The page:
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SANCHEZ v. GREEN

January 16, 2003

ADAM SANCHEZ, PETITIONER,
v.
GARY GREEN, RESPONDENT.



The opinion of the court was delivered by: Andrew J. Peck, United States Magistrate Judge

REPORT AND RECOMMENDATION

Pro se petitioner Adam Sanchez seeks a writ of habeas corpus from his 1999 conviction in Supreme Court, New York County, for three counts of third degree criminal sale of a controlled substance and sentence to concurrent terms of five to ten years imprisonment. (Dkt. No. 1: Pet. ¶¶ 1-4; Dkt. No. 4: State Br. at 1.) Sanchez's habeas petition claims that the trial court gave an erroneous presumption of innocence jury charge and a prejudicial illustration of his right to remain silent, depriving Sanchez of a fair trial. (Pet. ¶ 12(A).) Sanchez's reply to the State's opposition to his petition further claims that he was denied effective assistance because his trial counsel failed to preserve the jury charge claim for appeal and because his appellate counsel failed to argue that Sanchez's trial counsel was ineffective on those grounds. (Dkt. No. 11: Sanchez Reply Br. at 1-3.)

For the reasons set forth below, Sanchez's petition should be dismissed without prejudice for failure to exhaust state remedies with respect to his ineffective assistance claims.

FACTS

Trial, Verdict, and Sentence

On August 20, 1999, Adam Sanchez was arrested after detectives observed him transacting three heroin sales. (E.g., Dkt. No. 6: Trial Transcript ["Tr."] 151-65; see generally Dkt. No. 3: Bernstein Aff. Ex. A: Sanchez 1st Dep't Br. at 3-6.) At trial, Sanchez's counsel did not object to the trial judge's preliminary instructions to the jury during voir dire and at the start of trial, nor to the final jury charge at the conclusion of trial. (See Tr. 18-20, 68-69, 127-30, 358-79.) Indeed, after the final jury charge, the judge asked the prosecutor and defense counsel if either had any "[r]equests, [or] exceptions," and both responded "[n]o." (Tr. 379.)

The jury found Sanchez guilty of all three counts of third degree criminal sale of a controlled substance. (Tr. 392-95.) At sentencing on December 20, 1999, Sanchez was adjudicated a predicate felon, based on a May 27, 1999 conviction of third degree criminal sale of a controlled substance (Sentencing Transcript ["S."] 2-4), and sentenced to concurrent terms of five to ten years imprisonment (S. 8).

Sanchez's Direct State Appeal

Represented by new counsel, Sanchez argued on appeal to the First Department that: "The cumulative effect of the court's erroneous presumption of innocence charge and prejudicial illustration of appellant's right to remain silent deprived appellant of a fair trial." (Dkt. No. 3: Bernstein Aff. Ex. A: Sanchez 1st Dep't Br. at 10; see also id. at 10-16.)*fn1 Sanchez's brief conceded that the jury instruction issue was unpreserved: "Even though trial counsel was remiss in not objecting to and thereby preserving the erroneous instructions and comments, the magnitude of the errors collectively, warrants reversal pursuant to this court's interest of justice jurisdiction." (Id. at 15-16.)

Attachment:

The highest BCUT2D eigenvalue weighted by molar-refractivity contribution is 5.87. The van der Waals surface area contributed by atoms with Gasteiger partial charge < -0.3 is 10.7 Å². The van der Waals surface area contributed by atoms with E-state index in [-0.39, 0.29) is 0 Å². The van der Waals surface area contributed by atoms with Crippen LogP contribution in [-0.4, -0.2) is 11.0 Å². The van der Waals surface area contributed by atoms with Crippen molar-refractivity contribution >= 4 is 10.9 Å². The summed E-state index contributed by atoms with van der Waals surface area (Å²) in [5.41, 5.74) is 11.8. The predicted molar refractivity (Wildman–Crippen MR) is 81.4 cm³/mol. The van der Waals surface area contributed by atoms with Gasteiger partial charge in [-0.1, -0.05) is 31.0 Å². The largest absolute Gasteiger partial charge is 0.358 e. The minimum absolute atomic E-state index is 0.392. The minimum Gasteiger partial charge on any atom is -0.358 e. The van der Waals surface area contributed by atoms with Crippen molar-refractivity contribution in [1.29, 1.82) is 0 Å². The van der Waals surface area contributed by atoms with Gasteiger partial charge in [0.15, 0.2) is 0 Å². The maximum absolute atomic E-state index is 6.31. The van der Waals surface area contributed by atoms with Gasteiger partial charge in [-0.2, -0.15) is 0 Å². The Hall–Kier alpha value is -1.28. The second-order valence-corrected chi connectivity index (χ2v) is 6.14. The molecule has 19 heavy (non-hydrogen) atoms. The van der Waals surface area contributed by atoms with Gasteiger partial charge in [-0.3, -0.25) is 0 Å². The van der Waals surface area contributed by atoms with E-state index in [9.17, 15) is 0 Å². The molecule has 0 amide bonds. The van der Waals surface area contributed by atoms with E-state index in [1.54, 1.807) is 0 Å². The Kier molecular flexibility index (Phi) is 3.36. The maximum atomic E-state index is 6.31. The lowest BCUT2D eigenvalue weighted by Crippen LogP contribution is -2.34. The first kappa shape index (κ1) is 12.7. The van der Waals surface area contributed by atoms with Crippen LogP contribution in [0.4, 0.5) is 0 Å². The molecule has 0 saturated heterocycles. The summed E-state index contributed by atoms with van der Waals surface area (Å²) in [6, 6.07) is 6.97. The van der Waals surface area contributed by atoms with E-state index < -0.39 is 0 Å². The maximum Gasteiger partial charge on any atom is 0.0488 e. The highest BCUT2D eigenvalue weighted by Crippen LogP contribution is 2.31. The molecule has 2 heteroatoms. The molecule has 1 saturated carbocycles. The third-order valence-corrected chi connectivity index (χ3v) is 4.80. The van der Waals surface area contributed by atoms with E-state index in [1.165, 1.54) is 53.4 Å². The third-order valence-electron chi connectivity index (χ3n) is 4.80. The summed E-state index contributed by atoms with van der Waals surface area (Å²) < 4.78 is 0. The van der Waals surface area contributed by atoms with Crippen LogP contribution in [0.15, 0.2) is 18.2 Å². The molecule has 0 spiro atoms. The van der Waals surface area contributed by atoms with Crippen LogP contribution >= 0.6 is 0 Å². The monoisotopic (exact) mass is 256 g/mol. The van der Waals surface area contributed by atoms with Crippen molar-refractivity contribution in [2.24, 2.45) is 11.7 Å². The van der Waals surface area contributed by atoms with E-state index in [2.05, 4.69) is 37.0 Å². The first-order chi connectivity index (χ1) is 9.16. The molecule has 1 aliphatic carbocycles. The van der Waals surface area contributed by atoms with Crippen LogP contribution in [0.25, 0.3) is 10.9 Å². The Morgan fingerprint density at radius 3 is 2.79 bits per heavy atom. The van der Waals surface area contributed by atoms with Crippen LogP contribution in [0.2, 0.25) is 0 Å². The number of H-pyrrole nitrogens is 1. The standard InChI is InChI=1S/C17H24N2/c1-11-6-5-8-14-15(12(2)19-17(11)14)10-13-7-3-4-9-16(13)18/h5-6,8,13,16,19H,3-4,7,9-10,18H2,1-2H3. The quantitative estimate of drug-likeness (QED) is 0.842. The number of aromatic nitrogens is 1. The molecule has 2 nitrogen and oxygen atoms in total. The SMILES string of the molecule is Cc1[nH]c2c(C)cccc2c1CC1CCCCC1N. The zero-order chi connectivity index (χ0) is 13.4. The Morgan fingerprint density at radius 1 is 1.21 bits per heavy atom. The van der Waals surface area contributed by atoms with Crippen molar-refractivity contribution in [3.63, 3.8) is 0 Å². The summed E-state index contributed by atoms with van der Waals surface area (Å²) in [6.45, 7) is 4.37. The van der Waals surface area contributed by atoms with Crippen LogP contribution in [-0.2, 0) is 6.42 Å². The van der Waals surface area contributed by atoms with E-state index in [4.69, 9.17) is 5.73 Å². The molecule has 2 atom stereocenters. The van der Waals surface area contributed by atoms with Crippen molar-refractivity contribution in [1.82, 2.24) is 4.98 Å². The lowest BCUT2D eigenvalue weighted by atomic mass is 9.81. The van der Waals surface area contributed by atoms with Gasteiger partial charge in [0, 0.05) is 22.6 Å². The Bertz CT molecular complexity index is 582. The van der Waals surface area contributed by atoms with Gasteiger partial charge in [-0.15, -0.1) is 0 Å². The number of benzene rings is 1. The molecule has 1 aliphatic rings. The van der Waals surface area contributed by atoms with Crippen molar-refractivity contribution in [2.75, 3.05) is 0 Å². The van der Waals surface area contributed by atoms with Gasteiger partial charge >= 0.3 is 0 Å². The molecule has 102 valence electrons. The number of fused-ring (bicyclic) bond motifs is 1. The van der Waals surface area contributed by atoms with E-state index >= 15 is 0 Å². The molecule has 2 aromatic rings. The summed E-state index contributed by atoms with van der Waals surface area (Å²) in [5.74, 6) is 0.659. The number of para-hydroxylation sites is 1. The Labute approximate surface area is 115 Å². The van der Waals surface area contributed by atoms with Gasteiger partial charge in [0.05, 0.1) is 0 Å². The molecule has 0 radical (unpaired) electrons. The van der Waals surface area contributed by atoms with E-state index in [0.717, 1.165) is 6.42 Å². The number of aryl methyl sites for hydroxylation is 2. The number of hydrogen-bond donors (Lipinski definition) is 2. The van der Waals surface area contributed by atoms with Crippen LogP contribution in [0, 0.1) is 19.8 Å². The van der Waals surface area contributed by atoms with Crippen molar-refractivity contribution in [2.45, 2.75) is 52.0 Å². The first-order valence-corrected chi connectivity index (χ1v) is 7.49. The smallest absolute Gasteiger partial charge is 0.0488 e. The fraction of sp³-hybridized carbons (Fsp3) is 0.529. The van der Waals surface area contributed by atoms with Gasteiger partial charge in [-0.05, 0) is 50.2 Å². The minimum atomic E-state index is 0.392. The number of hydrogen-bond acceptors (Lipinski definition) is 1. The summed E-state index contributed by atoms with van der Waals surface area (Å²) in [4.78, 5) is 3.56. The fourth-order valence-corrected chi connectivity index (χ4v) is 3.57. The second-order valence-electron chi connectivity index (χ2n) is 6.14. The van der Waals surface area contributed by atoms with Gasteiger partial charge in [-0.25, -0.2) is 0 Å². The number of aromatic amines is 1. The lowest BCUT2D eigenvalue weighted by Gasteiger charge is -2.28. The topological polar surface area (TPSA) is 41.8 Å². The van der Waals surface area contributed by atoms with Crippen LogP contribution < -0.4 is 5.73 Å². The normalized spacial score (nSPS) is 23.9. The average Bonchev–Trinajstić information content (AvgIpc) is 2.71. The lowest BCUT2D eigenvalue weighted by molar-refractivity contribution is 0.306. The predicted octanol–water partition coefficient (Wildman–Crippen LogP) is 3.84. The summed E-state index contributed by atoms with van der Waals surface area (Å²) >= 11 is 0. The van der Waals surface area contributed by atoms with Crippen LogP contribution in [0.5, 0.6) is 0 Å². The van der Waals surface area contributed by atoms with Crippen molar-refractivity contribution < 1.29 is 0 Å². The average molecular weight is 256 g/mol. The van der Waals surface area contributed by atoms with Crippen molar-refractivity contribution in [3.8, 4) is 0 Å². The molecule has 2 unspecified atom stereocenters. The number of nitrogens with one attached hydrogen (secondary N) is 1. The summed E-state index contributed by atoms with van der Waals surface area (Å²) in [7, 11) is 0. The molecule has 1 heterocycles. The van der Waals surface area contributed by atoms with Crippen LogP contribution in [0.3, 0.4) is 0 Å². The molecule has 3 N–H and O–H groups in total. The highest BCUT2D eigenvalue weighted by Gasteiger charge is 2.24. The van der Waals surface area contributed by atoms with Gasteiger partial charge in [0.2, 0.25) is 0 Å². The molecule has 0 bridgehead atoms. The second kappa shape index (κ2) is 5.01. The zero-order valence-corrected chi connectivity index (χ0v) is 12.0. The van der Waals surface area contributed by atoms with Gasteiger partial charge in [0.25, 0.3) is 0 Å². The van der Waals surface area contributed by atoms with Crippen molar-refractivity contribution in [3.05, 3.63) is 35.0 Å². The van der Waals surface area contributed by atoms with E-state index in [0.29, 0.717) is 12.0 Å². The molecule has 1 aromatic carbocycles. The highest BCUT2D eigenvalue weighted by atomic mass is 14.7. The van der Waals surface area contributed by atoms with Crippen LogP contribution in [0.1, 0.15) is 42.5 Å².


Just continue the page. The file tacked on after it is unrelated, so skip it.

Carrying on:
On November 1, 2001, the First Department affirmed Sanchez's conviction:

Defendant's challenges to the court's preliminary and final instructions as to the presumption of innocence and defendant's right to refrain from testifying are unpreserved and we decline to review them in the interest of justice. Were we to review these claims, we would find that the court's instructions clearly conveyed the appropriate legal principles. We note specifically that language to the effect that defendant was presumed innocent "until," or "unless and until" the People had proved his guilt beyond a reasonable doubt could not, in context, have been interpreted by the jury as expressing the court's expectation of a guilty verdict.
We perceive no basis for reduction of sentence.

People v. Sanchez, 288 A.D.2d 16, 16, 732 N.Y.S.2d 163, 163 (1st Dep't 2001) (citations omitted). On February 1, 2002, the Court of Appeals denied leave to appeal. People v. Sanchez, 97 N.Y.2d 733, 740 N.Y.S.2d 706 (2002).

Sanchez's Federal Habeas Petition

Sanchez's timely-filed federal habeas corpus petition raised a single claim, identical to the first argument in his brief to the First Department: that "[t]he cumulative effect of the trial court's erroneous presumption of innocence charge and prejudicial illustration of petitioner's right to remain silent deprived appellant of a fair trial." (Dkt. No. 1: Pet. ¶ 12(A).) In addition, Sanchez's reply to the State's opposition asserted that he was denied the effective assistance of trial counsel because his counsel failed to object to the jury instructions and thereby failed to preserve Sanchez's jury instruction claim for appeal. (Dkt. No. 11: Sanchez Reply Br. at 3.)*fn2 Sanchez's ...


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